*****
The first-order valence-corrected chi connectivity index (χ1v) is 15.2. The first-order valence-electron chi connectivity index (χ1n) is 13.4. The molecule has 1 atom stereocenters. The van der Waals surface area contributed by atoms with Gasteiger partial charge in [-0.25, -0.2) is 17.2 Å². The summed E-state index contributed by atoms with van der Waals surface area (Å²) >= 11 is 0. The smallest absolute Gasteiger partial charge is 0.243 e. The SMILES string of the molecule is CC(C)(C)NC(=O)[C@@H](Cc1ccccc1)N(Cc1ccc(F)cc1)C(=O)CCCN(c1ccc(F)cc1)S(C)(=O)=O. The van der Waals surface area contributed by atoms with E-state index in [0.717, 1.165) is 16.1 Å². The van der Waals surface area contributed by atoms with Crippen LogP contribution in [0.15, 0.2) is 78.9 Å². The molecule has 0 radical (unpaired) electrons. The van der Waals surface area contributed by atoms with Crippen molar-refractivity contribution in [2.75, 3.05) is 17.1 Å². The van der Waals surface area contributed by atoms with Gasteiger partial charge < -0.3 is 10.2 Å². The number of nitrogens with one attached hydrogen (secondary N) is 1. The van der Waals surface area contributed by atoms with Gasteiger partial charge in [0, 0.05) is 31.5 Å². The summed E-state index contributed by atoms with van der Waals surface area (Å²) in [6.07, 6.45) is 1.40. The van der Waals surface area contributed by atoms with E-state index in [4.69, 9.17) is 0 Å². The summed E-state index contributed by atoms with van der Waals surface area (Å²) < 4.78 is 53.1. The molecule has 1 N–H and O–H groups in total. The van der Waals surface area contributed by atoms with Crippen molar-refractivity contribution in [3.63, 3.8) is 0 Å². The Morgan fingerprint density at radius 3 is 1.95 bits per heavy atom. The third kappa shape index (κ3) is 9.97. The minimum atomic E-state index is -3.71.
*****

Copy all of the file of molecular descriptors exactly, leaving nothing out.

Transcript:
The first-order valence-corrected chi connectivity index (χ1v) is 15.2. The first-order valence-electron chi connectivity index (χ1n) is 13.4. The molecule has 1 atom stereocenters. The van der Waals surface area contributed by atoms with Gasteiger partial charge in [-0.25, -0.2) is 17.2 Å². The summed E-state index contributed by atoms with van der Waals surface area (Å²) >= 11 is 0. The smallest absolute Gasteiger partial charge is 0.243 e. The SMILES string of the molecule is CC(C)(C)NC(=O)[C@@H](Cc1ccccc1)N(Cc1ccc(F)cc1)C(=O)CCCN(c1ccc(F)cc1)S(C)(=O)=O. The van der Waals surface area contributed by atoms with E-state index in [0.717, 1.165) is 16.1 Å². The van der Waals surface area contributed by atoms with Crippen LogP contribution in [0.15, 0.2) is 78.9 Å². The molecule has 0 radical (unpaired) electrons. The van der Waals surface area contributed by atoms with Crippen molar-refractivity contribution in [2.75, 3.05) is 17.1 Å². The van der Waals surface area contributed by atoms with Gasteiger partial charge < -0.3 is 10.2 Å². The number of nitrogens with one attached hydrogen (secondary N) is 1. The van der Waals surface area contributed by atoms with Gasteiger partial charge in [0, 0.05) is 31.5 Å². The summed E-state index contributed by atoms with van der Waals surface area (Å²) in [6.07, 6.45) is 1.40. The van der Waals surface area contributed by atoms with E-state index in [4.69, 9.17) is 0 Å². The summed E-state index contributed by atoms with van der Waals surface area (Å²) < 4.78 is 53.1. The molecule has 1 N–H and O–H groups in total. The van der Waals surface area contributed by atoms with Crippen molar-refractivity contribution in [3.63, 3.8) is 0 Å². The Morgan fingerprint density at radius 3 is 1.95 bits per heavy atom. The third kappa shape index (κ3) is 9.97. The minimum atomic E-state index is -3.71.